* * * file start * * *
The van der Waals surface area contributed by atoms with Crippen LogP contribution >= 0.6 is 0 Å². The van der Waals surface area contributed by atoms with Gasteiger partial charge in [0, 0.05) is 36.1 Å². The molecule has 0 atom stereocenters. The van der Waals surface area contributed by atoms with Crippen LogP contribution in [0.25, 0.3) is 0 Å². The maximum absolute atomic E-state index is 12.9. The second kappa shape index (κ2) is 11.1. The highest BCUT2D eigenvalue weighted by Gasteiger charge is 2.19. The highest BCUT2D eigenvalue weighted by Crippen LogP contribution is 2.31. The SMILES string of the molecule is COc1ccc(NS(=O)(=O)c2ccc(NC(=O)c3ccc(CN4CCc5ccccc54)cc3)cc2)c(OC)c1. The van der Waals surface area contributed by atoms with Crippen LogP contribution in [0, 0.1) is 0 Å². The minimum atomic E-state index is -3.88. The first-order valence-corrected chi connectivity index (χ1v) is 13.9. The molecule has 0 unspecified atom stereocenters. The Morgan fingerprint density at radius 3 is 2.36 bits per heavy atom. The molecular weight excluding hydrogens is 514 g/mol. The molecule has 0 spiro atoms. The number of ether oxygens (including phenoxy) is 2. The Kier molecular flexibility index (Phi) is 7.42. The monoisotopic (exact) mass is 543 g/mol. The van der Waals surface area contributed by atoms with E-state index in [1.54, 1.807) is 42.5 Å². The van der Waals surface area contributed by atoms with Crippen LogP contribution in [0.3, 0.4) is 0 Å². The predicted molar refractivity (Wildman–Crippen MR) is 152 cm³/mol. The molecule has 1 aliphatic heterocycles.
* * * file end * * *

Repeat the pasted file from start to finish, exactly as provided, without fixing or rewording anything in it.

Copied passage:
The van der Waals surface area contributed by atoms with Crippen LogP contribution >= 0.6 is 0 Å². The van der Waals surface area contributed by atoms with Gasteiger partial charge in [0, 0.05) is 36.1 Å². The molecule has 0 atom stereocenters. The van der Waals surface area contributed by atoms with Crippen LogP contribution in [0.25, 0.3) is 0 Å². The maximum absolute atomic E-state index is 12.9. The second kappa shape index (κ2) is 11.1. The highest BCUT2D eigenvalue weighted by Gasteiger charge is 2.19. The highest BCUT2D eigenvalue weighted by Crippen LogP contribution is 2.31. The SMILES string of the molecule is COc1ccc(NS(=O)(=O)c2ccc(NC(=O)c3ccc(CN4CCc5ccccc54)cc3)cc2)c(OC)c1. The van der Waals surface area contributed by atoms with Crippen LogP contribution in [0, 0.1) is 0 Å². The minimum atomic E-state index is -3.88. The first-order valence-corrected chi connectivity index (χ1v) is 13.9. The molecule has 0 unspecified atom stereocenters. The Morgan fingerprint density at radius 3 is 2.36 bits per heavy atom. The molecular weight excluding hydrogens is 514 g/mol. The molecule has 0 spiro atoms. The number of ether oxygens (including phenoxy) is 2. The Kier molecular flexibility index (Phi) is 7.42. The monoisotopic (exact) mass is 543 g/mol. The van der Waals surface area contributed by atoms with E-state index in [1.54, 1.807) is 42.5 Å². The van der Waals surface area contributed by atoms with Crippen LogP contribution in [0.3, 0.4) is 0 Å². The predicted molar refractivity (Wildman–Crippen MR) is 152 cm³/mol. The molecule has 1 aliphatic heterocycles.